This opinion will be unpublished and
may not be cited except as provided by
Minn. Stat. § 480A.08, subd. 3 (2006).
IN COURT OF APPEALS
State of Minnesota,
William Scott Fraser,
Polk County District Court
File No. KX-06-000020
Lori Swanson, Attorney General, 1800
Greg Widseth, Polk County Attorney,
Samuel A. McCloud,
Considered and decided by Wright, Presiding Judge; Minge, Judge; and Worke, Judge.
Appellant challenges his conviction of third-degree driving while impaired, arguing that a deputy sheriff wrongfully obtained his blood sample and, therefore, that the district court erred by admitting blood-test evidence. We affirm.
William Fraser was involved in a single-vehicle automobile accident in
The deputy asked appellant to take a preliminary breath test (PBT). Appellant agreed, and the breath test indicated that his alcohol concentration was .226. The deputy read appellant the implied-consent advisory. Appellant asked to speak with an attorney. Although medical personnel interrupted appellant’s telephone call with the attorney to administer treatment, appellant was able to call back. After appellant finished consulting with his attorney, the deputy asked appellant if he would submit to a blood test. Appellant agreed. Appellant’s blood test showed that he had an alcohol concentration of .18. He was subsequently charged with third-degree driving while impaired, in violation of Minn. Stat. §§ 169A.20, subd. 1(1), .26 (2004), a gross misdemeanor due to a prior driving-while-impaired conviction.
Appellant filed a motion to suppress the blood-test evidence on various grounds. The district court denied appellant’s motion, holding that appellant voluntarily consented to both the PBT and the subsequent blood test. Appellant submitted the matter to the district court on a stipulated record, which included the blood-test evidence, under the procedure in State v. Lothenbach, 296 N.W.2d 854 (Minn. 1980). The district court convicted appellant as charged. This appeal followed.
issue in this case is whether the district court erred by admitting the
blood-test evidence. “When reviewing
pretrial orders on motions to suppress evidence, we may independently review
the facts and determine, as a matter of law, whether the district court erred
in suppressing – or not suppressing – the evidence.” State
v. Harris, 590 N.W.2d 90, 98 (
Minnesota Supreme Court has expressed a “concern that law enforcement officials
not mislead individuals with respect to their obligation to undergo blood
alcohol content testing.” McDonnell v. Comm’r of Pub. Safety, 473
N.W.2d 848, 853 (
At the omnibus hearing, appellant testified that he agreed to take the blood test after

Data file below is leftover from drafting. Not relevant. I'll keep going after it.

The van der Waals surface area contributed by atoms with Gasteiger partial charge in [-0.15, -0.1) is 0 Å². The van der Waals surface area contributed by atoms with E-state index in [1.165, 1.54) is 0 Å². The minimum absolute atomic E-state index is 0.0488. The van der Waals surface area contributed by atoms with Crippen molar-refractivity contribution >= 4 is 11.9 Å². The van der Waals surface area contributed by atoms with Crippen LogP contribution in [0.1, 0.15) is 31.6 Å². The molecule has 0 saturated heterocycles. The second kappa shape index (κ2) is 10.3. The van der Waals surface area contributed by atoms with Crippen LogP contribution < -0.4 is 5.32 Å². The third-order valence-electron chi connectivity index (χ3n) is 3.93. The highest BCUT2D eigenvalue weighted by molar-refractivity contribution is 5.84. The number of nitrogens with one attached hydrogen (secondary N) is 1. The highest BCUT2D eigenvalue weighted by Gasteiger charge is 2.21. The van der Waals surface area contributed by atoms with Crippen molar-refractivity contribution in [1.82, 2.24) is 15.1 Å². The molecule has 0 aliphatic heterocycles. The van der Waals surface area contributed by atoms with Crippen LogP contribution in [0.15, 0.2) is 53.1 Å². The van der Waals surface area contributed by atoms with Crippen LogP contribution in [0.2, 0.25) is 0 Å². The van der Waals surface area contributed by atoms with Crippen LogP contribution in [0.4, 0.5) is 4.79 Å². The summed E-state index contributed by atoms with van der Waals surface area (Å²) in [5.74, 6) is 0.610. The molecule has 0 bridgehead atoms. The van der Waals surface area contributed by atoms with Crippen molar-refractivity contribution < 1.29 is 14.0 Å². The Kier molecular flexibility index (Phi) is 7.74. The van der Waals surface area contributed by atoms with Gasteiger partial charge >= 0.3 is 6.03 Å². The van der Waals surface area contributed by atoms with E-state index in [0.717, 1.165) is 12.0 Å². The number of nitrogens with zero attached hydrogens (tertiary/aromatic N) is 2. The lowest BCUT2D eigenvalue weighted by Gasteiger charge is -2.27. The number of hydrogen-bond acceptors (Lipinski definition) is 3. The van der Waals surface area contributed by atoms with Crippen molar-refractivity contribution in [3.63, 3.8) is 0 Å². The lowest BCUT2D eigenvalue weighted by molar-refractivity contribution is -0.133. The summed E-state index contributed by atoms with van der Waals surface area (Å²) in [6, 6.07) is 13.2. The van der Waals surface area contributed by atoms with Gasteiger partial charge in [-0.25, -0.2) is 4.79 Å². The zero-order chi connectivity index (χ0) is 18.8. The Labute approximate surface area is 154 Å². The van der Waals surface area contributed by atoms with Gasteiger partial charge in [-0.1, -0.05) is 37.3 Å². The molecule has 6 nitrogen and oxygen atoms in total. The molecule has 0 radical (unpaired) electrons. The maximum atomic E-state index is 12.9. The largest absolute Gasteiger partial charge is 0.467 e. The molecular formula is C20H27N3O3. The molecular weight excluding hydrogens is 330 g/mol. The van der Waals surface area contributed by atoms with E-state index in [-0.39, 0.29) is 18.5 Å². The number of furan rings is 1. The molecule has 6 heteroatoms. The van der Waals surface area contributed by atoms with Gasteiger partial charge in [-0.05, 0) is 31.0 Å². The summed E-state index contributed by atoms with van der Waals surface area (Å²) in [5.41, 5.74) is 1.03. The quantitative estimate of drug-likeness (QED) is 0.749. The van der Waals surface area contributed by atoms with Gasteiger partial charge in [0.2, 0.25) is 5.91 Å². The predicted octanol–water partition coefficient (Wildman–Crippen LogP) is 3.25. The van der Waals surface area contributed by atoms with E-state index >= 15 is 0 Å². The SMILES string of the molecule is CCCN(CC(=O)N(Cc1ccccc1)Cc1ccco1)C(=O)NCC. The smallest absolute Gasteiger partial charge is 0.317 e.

[t]he officer approached me and said that – asked me if I would be willing to take this test and stated that it would be a good thing if I took the test because I had – would be sitting in jail. I would go to jail if I didn’t take the test. And being that it was a long weekend and with the condition I was in with the injuries that I had sustained, that it might make for a little bit discomfort – a lot of discomfort in there.
deputy testified that he read appellant the implied-consent advisory; that
appellant indicated that he understood; that when appellant asked to speak with
an attorney, he was provided with a telephone; and that when asked to take the
blood test, appellant agreed. The deputy
testified that he did not recall a conversation about the failure to take the
test. The district court essentially
credited the deputy’s recollection of the events and rejected appellant’s
conflicting testimony. The district
court concluded that appellant voluntarily consented to the blood test and
denied appellant’s motion to suppress. Because
the district court was in a superior position to evaluate the credibility of
both witnesses, we defer to its credibility determinations. State
v. Kramer, 668 N.W.2d 32, 37-38 (Minn. App. 2003), review denied (
also argues that the deputy wrongfully influenced him by representing that he would
spend the weekend in jail if he refused to allow the test. Appellant contends that based on this comment,
he was actively “misled” and “coerced” into submitting to a blood test. Given appellant’s previous DWI conviction,
his refusal to submit to the blood test would have elevated the offense to a
second-degree DWI. Minn. Stat. §§
169A.095, .25, subd. 1(b) (2004). Under
appellant claims that the deputy wrongfully failed to offer him an alternative
to the blood test.